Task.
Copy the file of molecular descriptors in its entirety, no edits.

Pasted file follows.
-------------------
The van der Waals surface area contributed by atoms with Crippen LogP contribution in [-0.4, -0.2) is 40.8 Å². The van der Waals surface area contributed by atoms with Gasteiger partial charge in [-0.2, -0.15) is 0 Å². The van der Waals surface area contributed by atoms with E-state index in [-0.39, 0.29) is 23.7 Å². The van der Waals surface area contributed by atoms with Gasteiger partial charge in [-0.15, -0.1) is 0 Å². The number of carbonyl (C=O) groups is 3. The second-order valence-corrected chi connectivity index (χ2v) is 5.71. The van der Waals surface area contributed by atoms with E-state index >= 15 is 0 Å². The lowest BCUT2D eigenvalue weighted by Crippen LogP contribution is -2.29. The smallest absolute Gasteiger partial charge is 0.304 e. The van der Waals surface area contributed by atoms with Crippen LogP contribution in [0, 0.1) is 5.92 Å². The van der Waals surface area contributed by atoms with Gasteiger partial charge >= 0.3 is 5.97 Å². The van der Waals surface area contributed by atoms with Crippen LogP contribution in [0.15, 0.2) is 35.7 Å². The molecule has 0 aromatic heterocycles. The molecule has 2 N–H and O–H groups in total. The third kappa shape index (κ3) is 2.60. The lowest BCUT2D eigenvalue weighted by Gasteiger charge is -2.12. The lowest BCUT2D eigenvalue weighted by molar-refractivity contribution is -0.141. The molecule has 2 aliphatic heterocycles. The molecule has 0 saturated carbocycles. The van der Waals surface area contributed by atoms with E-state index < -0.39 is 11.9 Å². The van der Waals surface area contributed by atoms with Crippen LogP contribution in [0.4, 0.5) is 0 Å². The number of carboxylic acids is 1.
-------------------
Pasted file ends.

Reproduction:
The van der Waals surface area contributed by atoms with Crippen LogP contribution in [-0.4, -0.2) is 40.8 Å². The van der Waals surface area contributed by atoms with Gasteiger partial charge in [-0.2, -0.15) is 0 Å². The van der Waals surface area contributed by atoms with E-state index in [-0.39, 0.29) is 23.7 Å². The van der Waals surface area contributed by atoms with Gasteiger partial charge in [-0.15, -0.1) is 0 Å². The number of carbonyl (C=O) groups is 3. The second-order valence-corrected chi connectivity index (χ2v) is 5.71. The van der Waals surface area contributed by atoms with E-state index >= 15 is 0 Å². The lowest BCUT2D eigenvalue weighted by Crippen LogP contribution is -2.29. The smallest absolute Gasteiger partial charge is 0.304 e. The van der Waals surface area contributed by atoms with Crippen LogP contribution in [0, 0.1) is 5.92 Å². The van der Waals surface area contributed by atoms with Gasteiger partial charge >= 0.3 is 5.97 Å². The van der Waals surface area contributed by atoms with Crippen LogP contribution in [0.15, 0.2) is 35.7 Å². The molecule has 0 aromatic heterocycles. The molecule has 2 N–H and O–H groups in total. The third kappa shape index (κ3) is 2.60. The lowest BCUT2D eigenvalue weighted by Gasteiger charge is -2.12. The lowest BCUT2D eigenvalue weighted by molar-refractivity contribution is -0.141. The molecule has 2 aliphatic heterocycles. The molecule has 0 saturated carbocycles. The van der Waals surface area contributed by atoms with E-state index < -0.39 is 11.9 Å². The van der Waals surface area contributed by atoms with Crippen LogP contribution in [0.4, 0.5) is 0 Å². The number of carboxylic acids is 1.